Bitcoin crashes below $4,000 as global markets plummet
If you said that Bitcoin would lose over 50 percent of its value, a month after surging over $10,000, congratulations. However, chances are you didn’t; rather, chances are you expected the price to rise close to the halving, as did the rest of the market.
Needless to say, Bitcoin’s price plummet on 12 March, a fall that took the world’s largest cryptocurrency by market cap all the way down below $5,000, was bad. A few hours later, however, it got even worse as the immense selling pressure resulted in the price going as low as $4,000. In fact, some exchanges like Coinbase, Gemini, and Bitstamp saw isolated trades go as low as $3,800.
Altcoins are doing no better either. Ethereum, the largest altcoin by market cap was having a monumental start to the year, trading at over $300 back in February. However, the pendulum soon swung in the favour of bearish times as the world’s largest altcoin soon bled out and lost almost all of its 2020 gains.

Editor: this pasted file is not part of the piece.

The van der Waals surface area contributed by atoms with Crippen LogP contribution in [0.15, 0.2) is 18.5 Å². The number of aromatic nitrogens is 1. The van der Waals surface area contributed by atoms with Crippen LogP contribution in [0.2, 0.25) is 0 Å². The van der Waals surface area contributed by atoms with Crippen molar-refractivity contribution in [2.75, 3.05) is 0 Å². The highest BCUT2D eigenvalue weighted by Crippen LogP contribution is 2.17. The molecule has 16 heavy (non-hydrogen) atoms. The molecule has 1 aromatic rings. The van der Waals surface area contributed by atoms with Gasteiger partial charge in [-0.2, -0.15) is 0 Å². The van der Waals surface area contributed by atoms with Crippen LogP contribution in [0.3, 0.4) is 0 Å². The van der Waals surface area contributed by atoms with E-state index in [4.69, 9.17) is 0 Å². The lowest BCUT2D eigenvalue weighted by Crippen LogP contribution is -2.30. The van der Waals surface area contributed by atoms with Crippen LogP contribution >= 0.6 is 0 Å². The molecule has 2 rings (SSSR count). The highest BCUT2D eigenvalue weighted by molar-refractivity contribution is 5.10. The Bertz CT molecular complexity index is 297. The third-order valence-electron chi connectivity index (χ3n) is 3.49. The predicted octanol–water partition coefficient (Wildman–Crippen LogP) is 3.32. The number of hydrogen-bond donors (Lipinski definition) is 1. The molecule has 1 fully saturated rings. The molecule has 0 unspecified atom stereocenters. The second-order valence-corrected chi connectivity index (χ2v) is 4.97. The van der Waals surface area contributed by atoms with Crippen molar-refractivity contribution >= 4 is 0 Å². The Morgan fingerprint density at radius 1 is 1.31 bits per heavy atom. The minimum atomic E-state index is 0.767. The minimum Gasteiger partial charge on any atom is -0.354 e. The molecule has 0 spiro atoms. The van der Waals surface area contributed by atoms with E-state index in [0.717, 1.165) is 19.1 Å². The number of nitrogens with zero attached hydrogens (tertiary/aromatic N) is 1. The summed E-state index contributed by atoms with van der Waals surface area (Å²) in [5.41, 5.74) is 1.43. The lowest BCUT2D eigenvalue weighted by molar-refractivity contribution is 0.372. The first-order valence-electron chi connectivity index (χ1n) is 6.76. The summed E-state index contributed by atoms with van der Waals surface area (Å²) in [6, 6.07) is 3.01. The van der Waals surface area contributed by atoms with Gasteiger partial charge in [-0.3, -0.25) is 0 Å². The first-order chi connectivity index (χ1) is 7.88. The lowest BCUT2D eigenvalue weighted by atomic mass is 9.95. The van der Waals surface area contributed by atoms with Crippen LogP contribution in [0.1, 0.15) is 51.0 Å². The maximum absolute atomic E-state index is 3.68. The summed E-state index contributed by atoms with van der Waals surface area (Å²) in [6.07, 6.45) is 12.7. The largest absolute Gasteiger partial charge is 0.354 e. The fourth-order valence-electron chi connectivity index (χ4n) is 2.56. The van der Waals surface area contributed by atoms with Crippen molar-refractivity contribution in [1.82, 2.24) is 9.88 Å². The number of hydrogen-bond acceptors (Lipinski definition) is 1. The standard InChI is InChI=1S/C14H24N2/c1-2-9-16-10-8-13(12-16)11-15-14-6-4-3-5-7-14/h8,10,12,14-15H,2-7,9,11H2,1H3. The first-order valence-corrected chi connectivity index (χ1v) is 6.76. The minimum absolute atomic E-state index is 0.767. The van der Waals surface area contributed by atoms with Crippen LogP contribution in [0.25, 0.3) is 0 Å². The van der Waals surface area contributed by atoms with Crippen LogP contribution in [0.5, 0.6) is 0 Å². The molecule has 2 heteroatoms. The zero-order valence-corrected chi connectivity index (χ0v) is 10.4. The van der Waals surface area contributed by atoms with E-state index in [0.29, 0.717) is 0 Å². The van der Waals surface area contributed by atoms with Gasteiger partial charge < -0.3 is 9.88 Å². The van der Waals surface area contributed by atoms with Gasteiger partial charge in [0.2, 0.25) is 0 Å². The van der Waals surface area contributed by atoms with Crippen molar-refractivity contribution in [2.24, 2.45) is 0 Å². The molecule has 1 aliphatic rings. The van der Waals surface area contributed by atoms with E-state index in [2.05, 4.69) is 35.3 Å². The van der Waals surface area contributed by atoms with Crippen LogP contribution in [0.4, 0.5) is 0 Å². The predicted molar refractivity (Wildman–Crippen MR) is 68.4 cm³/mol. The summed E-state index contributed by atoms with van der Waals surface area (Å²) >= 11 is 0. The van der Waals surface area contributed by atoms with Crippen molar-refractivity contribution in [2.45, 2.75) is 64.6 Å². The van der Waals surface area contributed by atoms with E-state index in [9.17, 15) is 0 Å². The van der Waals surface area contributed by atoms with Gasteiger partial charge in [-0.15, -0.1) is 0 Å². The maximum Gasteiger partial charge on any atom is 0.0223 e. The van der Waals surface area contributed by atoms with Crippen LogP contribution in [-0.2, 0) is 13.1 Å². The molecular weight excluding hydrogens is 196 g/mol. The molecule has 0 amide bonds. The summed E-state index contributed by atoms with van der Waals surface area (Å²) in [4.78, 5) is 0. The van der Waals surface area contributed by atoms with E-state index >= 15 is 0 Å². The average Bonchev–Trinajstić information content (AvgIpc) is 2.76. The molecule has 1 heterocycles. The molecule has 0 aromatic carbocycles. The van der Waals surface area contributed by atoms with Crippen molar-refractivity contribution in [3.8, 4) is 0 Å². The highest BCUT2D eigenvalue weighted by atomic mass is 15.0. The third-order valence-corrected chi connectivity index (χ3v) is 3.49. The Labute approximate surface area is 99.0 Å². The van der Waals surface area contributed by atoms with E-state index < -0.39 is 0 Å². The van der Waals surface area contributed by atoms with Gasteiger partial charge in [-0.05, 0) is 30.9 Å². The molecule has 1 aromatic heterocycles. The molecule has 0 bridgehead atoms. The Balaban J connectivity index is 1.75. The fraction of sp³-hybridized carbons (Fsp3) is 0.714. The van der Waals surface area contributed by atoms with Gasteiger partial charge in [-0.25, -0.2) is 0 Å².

The ETHUSD Perpetual Futures contracts on BitMEX sank to double-digits, as low as $85, before a recovery and some consolidation posited the coin at $127 a pop.
The rest of the altcoins are facing a bloodbath as well, with every single coin in the top-10 on CoinMarketCap losing over a third of their value overnight.
Looking at the source of this incredible collapse, many market analysts are still uncertain. With Covid-19 tensions bringing global markets down to their knees, the narrative of Bitcoin being hailed as an “uncorrelated asset” simply did not hold true. Since the beginning of the week, the S&P500 has lost 14 percent of its value and the FTSE100, the United Kingdom’s premier stock index, shaved just short of 20 percent in market capitalization, even as the Bank of England [BOE] announced emergency rate cuts. The Nikkei225, Japan’s premier markets index, is down by 5.9 percent, and is still falling, at press time.
The article is being updated….